IN THE OFFICE OF ASSISTANT DIRECTOR OF PROSECUTION AT WASHIM
PAPER FOR WORKSHOP
DEFENCES AVAILABLE FOR ACCUSED IN CRIMINAL TRIAL
Introduction: Recently, India has demonstrated an increased commitment to rule of law and citizens’ legal rights. Because of police abuses during interrogation, Article 22 of the Indian Constitution was added to prevent police from detaining citizens for longer than 24 hours without a special order from a magistrate. Though domestic law grants this fundamental legal right, there remains a tremendous gulf between the actual law and its implementation. Police officers regularly detain suspects for several days, post-dating arrest documents 24-hours before producing the defendant before the magistrate. Similarly, pretrial detainees are routinely denied due process rights taken for granted in the western world: notice of charges and an opportunity to contact family or lawyers. In many cases these prisoners – poor and marginally literate – are completely unaware they have any legal rights at all, further emboldening police officers.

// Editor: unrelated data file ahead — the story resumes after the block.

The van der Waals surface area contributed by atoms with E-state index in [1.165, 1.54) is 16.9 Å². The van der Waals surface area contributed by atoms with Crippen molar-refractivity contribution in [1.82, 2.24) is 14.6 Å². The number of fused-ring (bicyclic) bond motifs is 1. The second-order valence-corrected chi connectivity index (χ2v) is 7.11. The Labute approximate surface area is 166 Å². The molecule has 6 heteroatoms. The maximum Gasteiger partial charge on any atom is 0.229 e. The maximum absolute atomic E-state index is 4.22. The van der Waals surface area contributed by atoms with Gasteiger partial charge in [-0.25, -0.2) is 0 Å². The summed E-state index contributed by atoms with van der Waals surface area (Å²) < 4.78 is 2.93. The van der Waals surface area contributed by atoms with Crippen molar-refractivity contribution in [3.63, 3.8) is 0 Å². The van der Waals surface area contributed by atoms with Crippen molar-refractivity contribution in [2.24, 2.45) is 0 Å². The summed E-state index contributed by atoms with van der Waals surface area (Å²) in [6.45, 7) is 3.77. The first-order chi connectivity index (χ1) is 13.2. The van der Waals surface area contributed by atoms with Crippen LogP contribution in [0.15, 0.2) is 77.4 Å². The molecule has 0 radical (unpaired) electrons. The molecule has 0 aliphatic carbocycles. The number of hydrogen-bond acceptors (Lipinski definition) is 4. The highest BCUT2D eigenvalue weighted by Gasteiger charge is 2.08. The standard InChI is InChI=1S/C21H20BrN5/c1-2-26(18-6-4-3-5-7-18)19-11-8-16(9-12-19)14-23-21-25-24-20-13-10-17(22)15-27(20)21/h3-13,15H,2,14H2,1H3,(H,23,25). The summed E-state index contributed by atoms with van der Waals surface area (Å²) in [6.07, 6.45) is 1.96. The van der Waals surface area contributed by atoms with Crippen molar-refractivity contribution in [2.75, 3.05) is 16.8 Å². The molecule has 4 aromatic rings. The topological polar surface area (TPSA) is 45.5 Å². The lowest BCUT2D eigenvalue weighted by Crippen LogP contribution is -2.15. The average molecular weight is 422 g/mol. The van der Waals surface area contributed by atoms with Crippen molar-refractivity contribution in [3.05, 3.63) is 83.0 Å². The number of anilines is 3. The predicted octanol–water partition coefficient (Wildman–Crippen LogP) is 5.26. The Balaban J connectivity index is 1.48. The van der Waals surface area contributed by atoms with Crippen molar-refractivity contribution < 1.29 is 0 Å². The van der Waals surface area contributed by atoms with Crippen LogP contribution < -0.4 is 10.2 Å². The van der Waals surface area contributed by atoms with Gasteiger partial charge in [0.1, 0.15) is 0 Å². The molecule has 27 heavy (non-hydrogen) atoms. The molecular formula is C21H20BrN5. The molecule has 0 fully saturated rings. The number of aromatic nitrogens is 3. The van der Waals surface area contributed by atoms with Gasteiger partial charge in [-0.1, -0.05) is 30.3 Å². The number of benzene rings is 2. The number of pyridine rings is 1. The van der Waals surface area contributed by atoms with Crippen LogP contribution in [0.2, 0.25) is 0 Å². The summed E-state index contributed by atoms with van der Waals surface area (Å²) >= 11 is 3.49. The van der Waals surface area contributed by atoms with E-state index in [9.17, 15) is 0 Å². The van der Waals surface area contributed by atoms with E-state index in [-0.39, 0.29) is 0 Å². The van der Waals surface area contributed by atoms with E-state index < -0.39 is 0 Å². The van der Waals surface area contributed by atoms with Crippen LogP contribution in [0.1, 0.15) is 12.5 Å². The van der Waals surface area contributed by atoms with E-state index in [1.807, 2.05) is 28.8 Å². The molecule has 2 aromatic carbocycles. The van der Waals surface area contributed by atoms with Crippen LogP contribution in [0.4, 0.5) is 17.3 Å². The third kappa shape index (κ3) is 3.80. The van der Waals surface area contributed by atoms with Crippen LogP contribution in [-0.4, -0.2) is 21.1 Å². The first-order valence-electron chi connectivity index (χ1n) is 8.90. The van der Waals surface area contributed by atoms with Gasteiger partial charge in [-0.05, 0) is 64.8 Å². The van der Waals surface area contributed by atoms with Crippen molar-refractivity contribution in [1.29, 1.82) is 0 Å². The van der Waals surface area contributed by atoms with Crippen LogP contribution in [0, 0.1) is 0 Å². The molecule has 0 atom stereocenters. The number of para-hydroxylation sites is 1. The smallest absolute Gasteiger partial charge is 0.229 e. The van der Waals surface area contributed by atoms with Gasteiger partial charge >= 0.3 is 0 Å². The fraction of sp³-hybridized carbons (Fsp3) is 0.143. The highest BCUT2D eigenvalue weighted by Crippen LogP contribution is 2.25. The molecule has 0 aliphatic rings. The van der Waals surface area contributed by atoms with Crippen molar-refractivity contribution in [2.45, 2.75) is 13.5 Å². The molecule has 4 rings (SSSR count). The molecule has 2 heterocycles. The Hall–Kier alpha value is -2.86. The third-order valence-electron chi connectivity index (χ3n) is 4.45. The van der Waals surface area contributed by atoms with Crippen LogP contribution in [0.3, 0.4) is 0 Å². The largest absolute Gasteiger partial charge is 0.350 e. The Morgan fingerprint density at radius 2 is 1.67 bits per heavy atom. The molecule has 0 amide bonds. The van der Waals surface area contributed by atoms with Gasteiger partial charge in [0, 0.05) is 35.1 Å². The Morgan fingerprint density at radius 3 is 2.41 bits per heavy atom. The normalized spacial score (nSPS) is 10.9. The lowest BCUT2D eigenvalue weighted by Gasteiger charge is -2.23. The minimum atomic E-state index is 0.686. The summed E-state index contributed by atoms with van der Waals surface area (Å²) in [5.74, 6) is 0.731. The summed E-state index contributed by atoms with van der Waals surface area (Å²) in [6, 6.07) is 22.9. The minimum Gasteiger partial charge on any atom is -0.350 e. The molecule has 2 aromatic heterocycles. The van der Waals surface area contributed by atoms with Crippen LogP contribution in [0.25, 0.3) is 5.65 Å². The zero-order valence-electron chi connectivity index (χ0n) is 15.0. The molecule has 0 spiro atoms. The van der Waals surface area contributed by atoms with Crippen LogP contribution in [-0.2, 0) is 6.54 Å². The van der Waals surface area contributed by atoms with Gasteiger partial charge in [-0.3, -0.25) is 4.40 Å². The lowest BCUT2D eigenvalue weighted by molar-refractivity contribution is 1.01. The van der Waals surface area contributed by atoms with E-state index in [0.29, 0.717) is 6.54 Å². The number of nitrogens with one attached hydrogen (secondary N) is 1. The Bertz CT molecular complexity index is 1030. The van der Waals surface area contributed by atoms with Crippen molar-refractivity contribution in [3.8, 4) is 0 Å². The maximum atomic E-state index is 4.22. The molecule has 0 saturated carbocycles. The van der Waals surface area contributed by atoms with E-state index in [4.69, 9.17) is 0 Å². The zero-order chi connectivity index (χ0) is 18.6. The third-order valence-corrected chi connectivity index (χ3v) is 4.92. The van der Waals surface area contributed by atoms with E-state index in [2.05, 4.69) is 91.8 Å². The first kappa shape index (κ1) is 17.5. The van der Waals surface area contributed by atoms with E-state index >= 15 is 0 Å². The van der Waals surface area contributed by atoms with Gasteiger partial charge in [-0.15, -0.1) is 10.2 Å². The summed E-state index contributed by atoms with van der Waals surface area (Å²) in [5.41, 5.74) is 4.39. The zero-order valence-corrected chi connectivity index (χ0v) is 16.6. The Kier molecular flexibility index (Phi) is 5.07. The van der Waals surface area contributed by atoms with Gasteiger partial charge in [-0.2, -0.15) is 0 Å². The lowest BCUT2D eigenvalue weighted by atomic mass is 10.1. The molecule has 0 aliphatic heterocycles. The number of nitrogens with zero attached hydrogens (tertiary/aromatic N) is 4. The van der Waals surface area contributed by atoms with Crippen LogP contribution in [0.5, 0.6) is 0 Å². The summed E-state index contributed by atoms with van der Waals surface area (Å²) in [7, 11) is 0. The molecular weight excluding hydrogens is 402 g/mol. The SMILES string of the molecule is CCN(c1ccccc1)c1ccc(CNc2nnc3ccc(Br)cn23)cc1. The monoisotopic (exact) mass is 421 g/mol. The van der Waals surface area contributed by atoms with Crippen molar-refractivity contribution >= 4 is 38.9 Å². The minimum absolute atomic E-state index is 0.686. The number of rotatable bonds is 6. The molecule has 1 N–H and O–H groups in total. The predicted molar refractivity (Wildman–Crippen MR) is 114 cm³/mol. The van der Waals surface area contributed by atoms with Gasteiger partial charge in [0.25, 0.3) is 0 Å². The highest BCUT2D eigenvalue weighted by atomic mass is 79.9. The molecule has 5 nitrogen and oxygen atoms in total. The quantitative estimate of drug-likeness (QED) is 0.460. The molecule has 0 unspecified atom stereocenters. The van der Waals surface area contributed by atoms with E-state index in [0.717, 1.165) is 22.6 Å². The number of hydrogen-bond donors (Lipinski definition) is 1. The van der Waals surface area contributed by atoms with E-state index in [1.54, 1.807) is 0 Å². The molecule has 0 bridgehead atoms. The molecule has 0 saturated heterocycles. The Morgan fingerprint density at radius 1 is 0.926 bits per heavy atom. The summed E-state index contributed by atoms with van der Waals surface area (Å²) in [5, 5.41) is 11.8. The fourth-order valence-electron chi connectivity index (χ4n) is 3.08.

NGOs have been successful in lobbying Indian authorities to criminalize torture, organizing public awareness campaigns on the issue of torture and aiding the rehabilitation of torture victims. However, systematic police denial, obstruction, an absence of records and a lack of accountability continues to plague the system.
Despite the fact that India has a limited legal aid system, the vast majority of pre-trial detainees never receive any legal representation, making this right illusory at best. India's current legal aid system operates primarily in urban areas, and due to caste segregation many Indians do not receive access to legal aid at all. Each of India's 28 states operates its own Legal Services Authority, resulting in an uncoordinated approach to India's legal aid problems. The Various defenses available for the accused in criminal trial are:
* Criminal Act with...